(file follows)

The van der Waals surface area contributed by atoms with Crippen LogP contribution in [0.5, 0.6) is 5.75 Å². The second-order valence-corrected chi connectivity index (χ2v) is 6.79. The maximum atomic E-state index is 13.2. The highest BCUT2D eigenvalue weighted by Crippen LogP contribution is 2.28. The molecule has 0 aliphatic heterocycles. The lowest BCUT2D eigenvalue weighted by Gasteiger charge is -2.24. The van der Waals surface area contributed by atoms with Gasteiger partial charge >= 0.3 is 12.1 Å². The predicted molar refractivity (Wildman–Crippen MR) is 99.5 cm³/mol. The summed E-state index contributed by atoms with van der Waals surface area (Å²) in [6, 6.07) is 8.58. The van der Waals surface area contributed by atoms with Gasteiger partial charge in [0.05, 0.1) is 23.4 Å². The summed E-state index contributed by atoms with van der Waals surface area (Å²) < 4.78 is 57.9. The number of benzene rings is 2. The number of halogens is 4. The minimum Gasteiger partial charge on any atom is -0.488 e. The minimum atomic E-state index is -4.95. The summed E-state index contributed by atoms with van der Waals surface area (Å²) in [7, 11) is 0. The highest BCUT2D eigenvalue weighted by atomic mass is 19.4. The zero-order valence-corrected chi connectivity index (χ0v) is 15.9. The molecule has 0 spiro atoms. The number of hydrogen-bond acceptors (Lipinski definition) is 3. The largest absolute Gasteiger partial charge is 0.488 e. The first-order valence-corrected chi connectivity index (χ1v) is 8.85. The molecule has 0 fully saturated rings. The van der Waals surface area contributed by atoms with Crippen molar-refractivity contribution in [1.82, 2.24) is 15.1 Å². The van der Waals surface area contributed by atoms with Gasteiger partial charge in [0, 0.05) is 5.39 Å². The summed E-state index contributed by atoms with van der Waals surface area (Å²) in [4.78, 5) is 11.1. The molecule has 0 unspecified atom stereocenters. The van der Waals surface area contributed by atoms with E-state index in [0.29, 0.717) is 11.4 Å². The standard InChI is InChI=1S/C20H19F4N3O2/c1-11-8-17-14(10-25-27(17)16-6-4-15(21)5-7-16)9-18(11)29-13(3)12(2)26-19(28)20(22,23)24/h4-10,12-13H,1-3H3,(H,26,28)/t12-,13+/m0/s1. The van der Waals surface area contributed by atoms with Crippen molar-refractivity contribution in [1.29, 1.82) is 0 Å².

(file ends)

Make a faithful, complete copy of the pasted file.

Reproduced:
The van der Waals surface area contributed by atoms with Crippen LogP contribution in [0.5, 0.6) is 5.75 Å². The second-order valence-corrected chi connectivity index (χ2v) is 6.79. The maximum atomic E-state index is 13.2. The highest BCUT2D eigenvalue weighted by Crippen LogP contribution is 2.28. The molecule has 0 aliphatic heterocycles. The lowest BCUT2D eigenvalue weighted by Gasteiger charge is -2.24. The van der Waals surface area contributed by atoms with Gasteiger partial charge >= 0.3 is 12.1 Å². The predicted molar refractivity (Wildman–Crippen MR) is 99.5 cm³/mol. The summed E-state index contributed by atoms with van der Waals surface area (Å²) in [6, 6.07) is 8.58. The van der Waals surface area contributed by atoms with Gasteiger partial charge in [0.05, 0.1) is 23.4 Å². The summed E-state index contributed by atoms with van der Waals surface area (Å²) < 4.78 is 57.9. The number of benzene rings is 2. The number of halogens is 4. The minimum Gasteiger partial charge on any atom is -0.488 e. The minimum atomic E-state index is -4.95. The summed E-state index contributed by atoms with van der Waals surface area (Å²) in [7, 11) is 0. The highest BCUT2D eigenvalue weighted by atomic mass is 19.4. The zero-order valence-corrected chi connectivity index (χ0v) is 15.9. The molecule has 0 spiro atoms. The number of hydrogen-bond acceptors (Lipinski definition) is 3. The largest absolute Gasteiger partial charge is 0.488 e. The first-order valence-corrected chi connectivity index (χ1v) is 8.85. The molecule has 0 fully saturated rings. The van der Waals surface area contributed by atoms with Crippen molar-refractivity contribution in [1.82, 2.24) is 15.1 Å². The van der Waals surface area contributed by atoms with Gasteiger partial charge in [0, 0.05) is 5.39 Å². The summed E-state index contributed by atoms with van der Waals surface area (Å²) in [4.78, 5) is 11.1. The molecule has 0 unspecified atom stereocenters. The van der Waals surface area contributed by atoms with E-state index in [0.29, 0.717) is 11.4 Å². The standard InChI is InChI=1S/C20H19F4N3O2/c1-11-8-17-14(10-25-27(17)16-6-4-15(21)5-7-16)9-18(11)29-13(3)12(2)26-19(28)20(22,23)24/h4-10,12-13H,1-3H3,(H,26,28)/t12-,13+/m0/s1. The van der Waals surface area contributed by atoms with Crippen molar-refractivity contribution in [1.29, 1.82) is 0 Å².